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One install? Can MS connect several installs? (8 posts)

  1. thelaw
    Member
    Posted 2 years ago #

    This is a tricky question. I need to set up several wordpress areas on my site that should have one login. Let say I have four separate "sites" (e.g. /mag /wiki /shop / directory) all on one install. It seems that each area could result in a large database and if that went down, it would take everything down. The magazine itself grew to 400MB quickly. This leads me to believe that multisite in one database is not a good idea. So I was looking at this:

    http://codex.wordpress.org/Installing_Multiple_Blogs

    The ability to have several different networks/installs on the same domain sharing one user database and meta data. I'm hoping to have wiki.mysite.com and shop.mysite.com - in separate databases - all using one user table and meta data.

    (1) Do I need to have separate installs on every subdomain? (I believe the answer is yes.)

    (2) Are there instructions on how to set this up?

  2. (1) Noooooo. You can use Multisite.

    (2) Of course! http://codex.wordpress.org/Create_A_Network

  3. thelaw
    Member
    Posted 2 years ago #

    Ipstenu - Thanks, I read this - but I don't think it covers what I'm talking about. I'm not talking about 10 subdomain installs in one WP database. The database could easily grow to 5GB if that was the case. I'm talking about WordPress in 10 subdomains each with their own database sharing one set of user accounts and metadata.

    The way I see MultiSite is that it's just like MU. Right now I have it set up on domain A which allows me to have multiple blogs in subdirectories, each with their own set of plugins, etc. Easy to install and setup. The same can be done in a subdomain. Multiple subdomains sharing one database although there is additional complication - each subdomain must be "mapped" with its own DNS as if it was another domain. At least that is what I understand so far. You either have a network of subdirectories or network of subdomains all in one database.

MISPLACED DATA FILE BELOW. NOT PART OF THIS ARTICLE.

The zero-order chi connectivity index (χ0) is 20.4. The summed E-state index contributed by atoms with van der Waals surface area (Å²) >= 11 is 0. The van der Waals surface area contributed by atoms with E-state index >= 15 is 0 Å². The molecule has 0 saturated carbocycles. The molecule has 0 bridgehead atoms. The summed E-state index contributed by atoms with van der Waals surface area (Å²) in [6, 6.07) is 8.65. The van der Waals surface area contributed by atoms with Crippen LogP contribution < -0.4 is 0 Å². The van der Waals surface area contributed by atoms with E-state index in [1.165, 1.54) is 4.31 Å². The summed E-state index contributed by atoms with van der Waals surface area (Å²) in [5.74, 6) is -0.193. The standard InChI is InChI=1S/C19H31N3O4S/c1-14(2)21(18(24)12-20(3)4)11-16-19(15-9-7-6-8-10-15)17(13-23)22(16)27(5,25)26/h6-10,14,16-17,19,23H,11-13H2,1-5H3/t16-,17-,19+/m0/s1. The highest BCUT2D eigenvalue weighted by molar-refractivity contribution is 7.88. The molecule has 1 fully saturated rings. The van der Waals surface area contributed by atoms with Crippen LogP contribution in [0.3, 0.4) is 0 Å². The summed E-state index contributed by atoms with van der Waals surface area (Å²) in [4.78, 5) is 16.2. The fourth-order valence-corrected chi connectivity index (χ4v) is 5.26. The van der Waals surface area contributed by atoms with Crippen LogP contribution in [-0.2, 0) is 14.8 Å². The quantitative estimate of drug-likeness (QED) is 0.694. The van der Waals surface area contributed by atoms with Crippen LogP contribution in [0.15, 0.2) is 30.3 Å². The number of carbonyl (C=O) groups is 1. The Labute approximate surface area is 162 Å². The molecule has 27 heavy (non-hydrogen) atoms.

What am I missing here in the codex?

  4. I suppose my question would more be 'What are you missing that you think multiple databaes that use ONE set of user accounts is better (or worse) than ONE database with multiple tables?'

    We're hitting the same end, just via different directions. Multisite is what MU grew up into, so it's the same thing. And yes, your DB could grow into 5G, but first that'll take a while (with 10 subdomains, quite a while) and second we already have tools to help you (see http://wordpress.org/extend/plugins/shardb/ )

    If you want ONE login for X number of sites, then Multisite's the more efficient way to go.

  5. thelaw
    Member
    Posted 2 years ago #

    Ipstenu - Good questions.

    One database with multiple tables might work fine provided that I can separate those tables into separate files. (a) Multiple storage files reduces the number of points of total failure, e.g. if the directory goes down at least the magazine and wiki are still up. (b) I already have a good amount of content that needs to be imported. Many of these shared subdomains will have content.

    How does shardb work? I'm nervous using such a tool as it seems to me to be the kind of tool that requires some serious system admin skills. I've been hosting sites for years, know enough to get around a bit in linux for basic tasks, can use YUM, but am not by any means a substitute for a real linux or db admin by a long shot.